News and Facts about Cuba

Cuban restaurateur learns capitalism the hard way

Cuban restaurateur learns capitalism the hard way

'Las Margaritas could turn out to be my dream — or maybe my nightmare'
By Mary Murray Producer
NBC News
updated 5/5/2011 11:04:52 AM ET

HAVANA — When Cuba's Communist government recently eased restrictions
on "mom and pop" businesses, Rolando Hernandez decided to pursue his
lifelong dream of starting a small .

Regrettably, he never learned the business axiom "location is everything."

Hernandez sunk his life savings into the business, even selling some of
his personal belongings such as his computer, TV and his living room
furniture to raise the start-up capital. In February, the 46-year-old
waiter quit his job and opened Las Margaritas, a family-style restaurant
in Habana del Este, a working-class neighborhood in Havana where
Hernandez has lived most of his life.

The restaurant is one of the few operating in Habana del Este, so
Hernandez thought that alone would work in his favor.

"I imagined business so brisk that no one here would have the time to
sit down," he said.

Unfortunately, sitting down is basically what Hernandez's employees find
themselves doing most nights. Business perks up a bit on Saturday and

The restaurant boasts an intimate dining room, pleasant and tastefully
decorated, with a large, clean kitchen full of experienced staff. Like
Hernandez, everyone else working at Las Margaritas recently quit their
jobs working in state-run hotels to try their luck in Cuba's private
sector. The few customers who have been to the restaurant report that
the is good and the portions are generous.

Hard lessons in capitalism
So what, Hernandez asks, is he doing wrong?

When he has a little more money, he plans to put a sign up outside the
building. At this point only a psychic or someone with a great sense of
smell could venture to guess there was a restaurant behind his wooden doors.

As far as advertising goes, there isn't any. Even if he had the money,
there are no independent newspapers or radio stations in Cuba where a
restaurant like Las Margaritas could place an ad. So, Hernandez relies
mostly on word of mouth.

The restaurant has also only been open for two months – admittedly a
very short period of time for a startup to see a profit. Still,
Hernandez said he expected to recover his initial by now.

Possibly the biggest challenge to Las Margaritas' success is its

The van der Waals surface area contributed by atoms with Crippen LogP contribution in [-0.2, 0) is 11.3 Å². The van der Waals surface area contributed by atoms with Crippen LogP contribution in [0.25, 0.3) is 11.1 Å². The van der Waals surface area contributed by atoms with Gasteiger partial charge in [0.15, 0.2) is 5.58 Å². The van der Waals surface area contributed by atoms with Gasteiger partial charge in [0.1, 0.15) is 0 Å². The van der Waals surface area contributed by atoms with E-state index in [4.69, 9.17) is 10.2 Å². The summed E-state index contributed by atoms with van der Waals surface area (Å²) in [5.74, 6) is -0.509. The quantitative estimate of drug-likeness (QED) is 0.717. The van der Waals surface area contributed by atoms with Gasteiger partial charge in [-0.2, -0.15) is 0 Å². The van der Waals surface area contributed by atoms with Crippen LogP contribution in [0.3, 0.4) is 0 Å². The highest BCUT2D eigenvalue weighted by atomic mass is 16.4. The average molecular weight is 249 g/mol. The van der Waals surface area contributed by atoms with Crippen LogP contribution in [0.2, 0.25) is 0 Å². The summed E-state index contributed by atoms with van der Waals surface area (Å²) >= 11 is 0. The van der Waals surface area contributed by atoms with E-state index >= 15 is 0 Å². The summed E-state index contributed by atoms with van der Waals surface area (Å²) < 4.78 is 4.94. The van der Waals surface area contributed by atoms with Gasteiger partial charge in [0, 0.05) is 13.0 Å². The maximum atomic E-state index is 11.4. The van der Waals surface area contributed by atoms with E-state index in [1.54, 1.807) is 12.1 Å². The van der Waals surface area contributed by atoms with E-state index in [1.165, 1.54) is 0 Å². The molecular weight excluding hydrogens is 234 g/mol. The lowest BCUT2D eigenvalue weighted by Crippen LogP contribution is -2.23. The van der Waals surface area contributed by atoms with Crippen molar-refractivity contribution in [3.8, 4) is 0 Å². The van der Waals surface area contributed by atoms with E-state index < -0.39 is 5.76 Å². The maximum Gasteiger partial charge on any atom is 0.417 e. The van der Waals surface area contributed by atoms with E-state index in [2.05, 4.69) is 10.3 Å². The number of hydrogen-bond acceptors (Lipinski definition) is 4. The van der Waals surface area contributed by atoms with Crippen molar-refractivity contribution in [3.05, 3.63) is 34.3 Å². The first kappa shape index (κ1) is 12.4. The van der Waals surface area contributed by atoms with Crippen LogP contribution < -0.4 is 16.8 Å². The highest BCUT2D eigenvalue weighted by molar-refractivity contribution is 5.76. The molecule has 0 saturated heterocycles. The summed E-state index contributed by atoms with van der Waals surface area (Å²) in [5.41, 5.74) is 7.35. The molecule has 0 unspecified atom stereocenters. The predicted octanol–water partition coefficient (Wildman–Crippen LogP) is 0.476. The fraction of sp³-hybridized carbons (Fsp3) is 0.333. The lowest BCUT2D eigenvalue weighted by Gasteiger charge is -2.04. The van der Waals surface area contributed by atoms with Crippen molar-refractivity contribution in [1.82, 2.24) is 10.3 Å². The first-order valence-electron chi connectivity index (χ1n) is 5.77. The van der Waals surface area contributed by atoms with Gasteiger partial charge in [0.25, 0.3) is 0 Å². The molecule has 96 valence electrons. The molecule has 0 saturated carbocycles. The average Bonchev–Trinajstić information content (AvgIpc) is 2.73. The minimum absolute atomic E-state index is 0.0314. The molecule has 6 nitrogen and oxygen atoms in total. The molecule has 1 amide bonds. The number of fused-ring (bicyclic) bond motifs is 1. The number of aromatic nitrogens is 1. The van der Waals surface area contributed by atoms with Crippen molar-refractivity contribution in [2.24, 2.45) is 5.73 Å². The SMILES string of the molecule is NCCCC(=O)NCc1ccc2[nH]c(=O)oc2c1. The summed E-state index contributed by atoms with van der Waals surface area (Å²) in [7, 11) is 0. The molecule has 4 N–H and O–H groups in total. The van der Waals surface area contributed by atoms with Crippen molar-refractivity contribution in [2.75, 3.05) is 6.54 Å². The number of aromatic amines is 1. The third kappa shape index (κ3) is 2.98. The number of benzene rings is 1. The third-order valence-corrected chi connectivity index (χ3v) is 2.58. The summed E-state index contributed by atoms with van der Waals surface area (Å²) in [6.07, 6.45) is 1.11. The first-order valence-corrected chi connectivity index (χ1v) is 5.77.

location. Habana del Este lies east of Havana's harbor, miles from the
city's zones, and Las Margaritas is squeezed in between square
Soviet-style apartment buildings, constructed after came to
power in 1959.
Advertise | AdChoices

No money to go out
The neighborhood is home to working people like Lidia Nunez, who scrimps
by on a nurse's salary. For most, it takes a special occasion for a
family to spend their hard-earned wages eating out.

Like a daughter turning 14. Nunez said she saved for two months to have
the money to splurge on a modestly priced birthday meal.

That takes a certain kind of sacrifice, but you hear stories like that
all the time in Cuba.

For the last 20 years, the loudest complaint many Cubans have had is the
inadequacy of their paychecks. On the books, people are earning more
than ever before, but in reality, the Cuban peso buys less than it did
two decades ago.

After the Cuba went into a free fall, from 1989 to 1993, the
level of what's called "real" wages collapsed – those are wages adjusted
to inflation rates. Research by Cuban economist Pavel Vida found that
while real wage levels began to steadily increase after 1994, people
continued to seriously struggle to make ends meet.

Today's real incomes, Pavel estimates, hover just around a quarter of
their 1980s levels – making it all the more astonishing that a single
mom like Nunez would ever be able to save enough to treat her daughter
to a birthday meal.

Nunez calls that resourcefulness.

The same kind of resourcefulness that sent Hernandez back to his
business plan when business was too slow for his liking.

Now, in addition to offering formal dining, Las Margaritas has a scaled
down take-out menu more in line with what his customers may be able to

"Las Margaritas could turn out to be my dream or maybe my nightmare,"
Hernandez says with a shrugs. "Only time will tell."

Leave a Reply

Your email address will not be published. Required fields are marked *

You may use these HTML tags and attributes: <a href="" title=""> <abbr title=""> <acronym title=""> <b> <blockquote cite=""> <cite> <code> <del datetime=""> <em> <i> <q cite=""> <strike> <strong>

Follow Us
Visit Us On TwitterVisit Us On FacebookVisit Us On Google PlusCheck Our Feed
May 2011
« Apr   Jun »
2 3 4 5 6 7 8
9 10 11 12 13 14 15
16 17 18 19 20 21 22
23 24 25 26 27 28 29
30 31  
Donate for Servers
We run various sites in defense of human rights and need support to pay for more powerful servers. Thank you.
Cubaverdad on Twitter
Tweets by @Cubaverdad